“I was in Thai­land work­ing at the time, so I ar­ranged to col­lect it from Southend on my way home to Wales with­out even view­ing it. I flew into Heathrow, caught the train to Southend, and drove the car home with my suit­case in the back.

“The Probe had many mod­i­fi­ca­tions, but was a lit­tle too stuck in the ’90s for my taste,” he con­tin­ues. “It had blue lights, a vented car­bon bon­net, 18in TSW Mon­zas, lots of red and blue de­tail­ing un­der the bon­net, stick­ers, blue floor mats, but I could see past this when I bought it and knew there was a clean, low mileage car un­der­neath. I man­aged to sell al­most every­thing I re­moved from the car for good money, so I ac­tu­ally got al­most half my ini­tial pur­chase price for it back!”

The car came with two full-to-burst­ing lever arch files of his­tory, con­tain­ing ev­ery sin­gle re­ceipt right down to lit­tle things like wiper blades, as well as en­gi­neer­ing di­a­grams for ev­ery cus­tom mod­i­fi­ca­tion

car­ried out by the fas­tid­i­ous for­mer owner. “Peo­ple in the own­ers’ club thought I was men­tal for chang­ing a very well-known car in the com­mu­nity,” Dean laughs. “How­ever, I think a lot of them for­gave me once they saw the fin­ished item. To me it al­ways felt like I was driv­ing some­body else’s car un­til I changed it up.” Among the changes car­ried out in Dean’s ten­ure are the full black leather in­te­rior swap in­clud­ing dash, head­lin­ing and car­pets, stag­gered Eta Beta wheels, Mus­tang split­ter, stock re­place­ment bon­net and front end re­paint, flushed front bumper, USDM rear bumper, smoothed tail, USDM tail­lights (the num­ber plate lives where the re­mov­able red rec­tan­gle in the mid­dle is), re­moval of all the ’90s-style blue stuff, and a full de­tail and paint cor­rec­tion. “Some of these af­ter­mar­ket parts I stole off my orig­i­nal car,” he ex­plains, “and I also bought a black donor car for the in­te­rior and bon­net.”

All of this com­ple­ments the unique en­gine, in situ when Dean pur­chased the car. The UK-spec KL-DE has been treated to the cams, pis­tons and port-matched in­let man­i­fold from the JDM-spec Mazda KL-ZE, along with ported and pol­ished heads, cus­tom fu­elling, be­spoke ex­haust, one-off throt­tle body and MSD ig­ni­tion, which raises the power from its stock 165bhp to an im­pres­sive (and dyno-proven) 226bhp. More than enough to give it the go to match the show pro­vided by those im­pec­ca­bly-fin­ished Knight Rider-meets-GTO curves.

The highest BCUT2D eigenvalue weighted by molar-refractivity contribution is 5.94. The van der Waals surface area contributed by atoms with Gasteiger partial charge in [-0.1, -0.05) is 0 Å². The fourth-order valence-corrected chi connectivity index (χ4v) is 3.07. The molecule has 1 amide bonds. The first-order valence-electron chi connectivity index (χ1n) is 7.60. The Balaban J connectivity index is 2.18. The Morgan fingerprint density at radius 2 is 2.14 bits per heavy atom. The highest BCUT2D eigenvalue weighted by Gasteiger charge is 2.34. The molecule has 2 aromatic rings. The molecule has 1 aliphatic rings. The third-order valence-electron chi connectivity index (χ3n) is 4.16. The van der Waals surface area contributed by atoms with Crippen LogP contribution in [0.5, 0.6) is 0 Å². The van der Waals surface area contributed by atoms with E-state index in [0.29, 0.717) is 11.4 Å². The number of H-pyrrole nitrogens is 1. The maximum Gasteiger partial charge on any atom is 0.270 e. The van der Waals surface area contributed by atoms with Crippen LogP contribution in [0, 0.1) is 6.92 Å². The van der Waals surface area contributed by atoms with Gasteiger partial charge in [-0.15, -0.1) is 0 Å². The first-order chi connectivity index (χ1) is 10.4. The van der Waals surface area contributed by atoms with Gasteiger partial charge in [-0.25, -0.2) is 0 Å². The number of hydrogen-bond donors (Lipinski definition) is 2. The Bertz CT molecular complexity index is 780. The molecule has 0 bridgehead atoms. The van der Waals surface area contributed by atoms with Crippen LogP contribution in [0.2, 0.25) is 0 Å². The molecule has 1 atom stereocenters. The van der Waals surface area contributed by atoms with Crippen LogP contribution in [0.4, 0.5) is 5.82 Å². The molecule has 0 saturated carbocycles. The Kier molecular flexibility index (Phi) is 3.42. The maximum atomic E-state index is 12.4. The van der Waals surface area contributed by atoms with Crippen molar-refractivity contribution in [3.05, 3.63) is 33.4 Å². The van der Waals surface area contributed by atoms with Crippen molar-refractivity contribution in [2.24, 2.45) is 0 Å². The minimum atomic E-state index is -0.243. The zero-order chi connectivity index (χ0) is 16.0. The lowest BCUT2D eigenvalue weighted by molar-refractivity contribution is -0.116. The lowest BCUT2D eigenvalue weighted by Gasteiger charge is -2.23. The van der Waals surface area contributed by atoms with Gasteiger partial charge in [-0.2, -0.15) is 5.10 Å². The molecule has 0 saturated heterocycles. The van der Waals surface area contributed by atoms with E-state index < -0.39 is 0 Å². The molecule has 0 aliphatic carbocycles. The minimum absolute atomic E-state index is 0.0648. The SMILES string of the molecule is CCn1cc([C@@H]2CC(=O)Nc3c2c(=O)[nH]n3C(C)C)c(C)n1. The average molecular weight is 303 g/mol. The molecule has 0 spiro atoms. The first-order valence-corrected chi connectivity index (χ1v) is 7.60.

“Ear­lier this year I de­cided I needed to down­size the amount of ve­hi­cles I had, and busi­ness was do­ing well so thought it was time for my dream car; I al­ways wanted a black-on-black 1964 Lin­coln Con­ti­nen­tal, so at least three cars needed to go,” he says. And we can’t be­grudge him that – af­ter all, Lin­coln is the lux­ury arm of the Ford Mo­tor Com­pany in the US, so per­haps Probe-toCon­ti­nen­tal is a nat­u­ral evo­lu­tion? “This Probe was lined up as one of the ones to go, and I was very sur­prised that of the three cars I ad­ver­tised, this was the first one to sell. It went for full ask­ing price too, very quickly - the price was £3,500 which is a lot of car for the money, but also a lot more than any Probe has sold for in many years. Maybe this is a sign of the times, and peo­ple are ready to ac­cept this Ja­pane­se­based Ford with Amer­i­can styling?”

We’d agree that this is al­most cer­tainly the case. These weird lit­tle global-mashup Fords have been left to lan­guish in the shad­ows for too long; they may have been over­looked or even sneered at in the nineties, but the hard­core own­ers re­mained faith­ful and now, as num­bers dwin­dle, peo­ple are recog­nis­ing the Probe for the lit­tle sweet­heart it re­ally is. “I’ve taken the car to mostly non-Ford shows like Grav­ity and the Play­ers Clas­sic, and the re­sponse has been great – with some peo­ple find­ing it hard to ad­mit to them­selves that they ac­tu­ally think it’s cool!” laughs Dean. And that pretty much sums it up, doesn’t it? We’ve been sidelin­ing these cars for too long. As this sleek 24v proves, Probes can be made to look stun­ning, with re­li­able per­for­mance to match. It’s not a Mus­tang, it’s not a Capri re­vival, it just is what it is – a Probe. And we like Probes. There, we said it.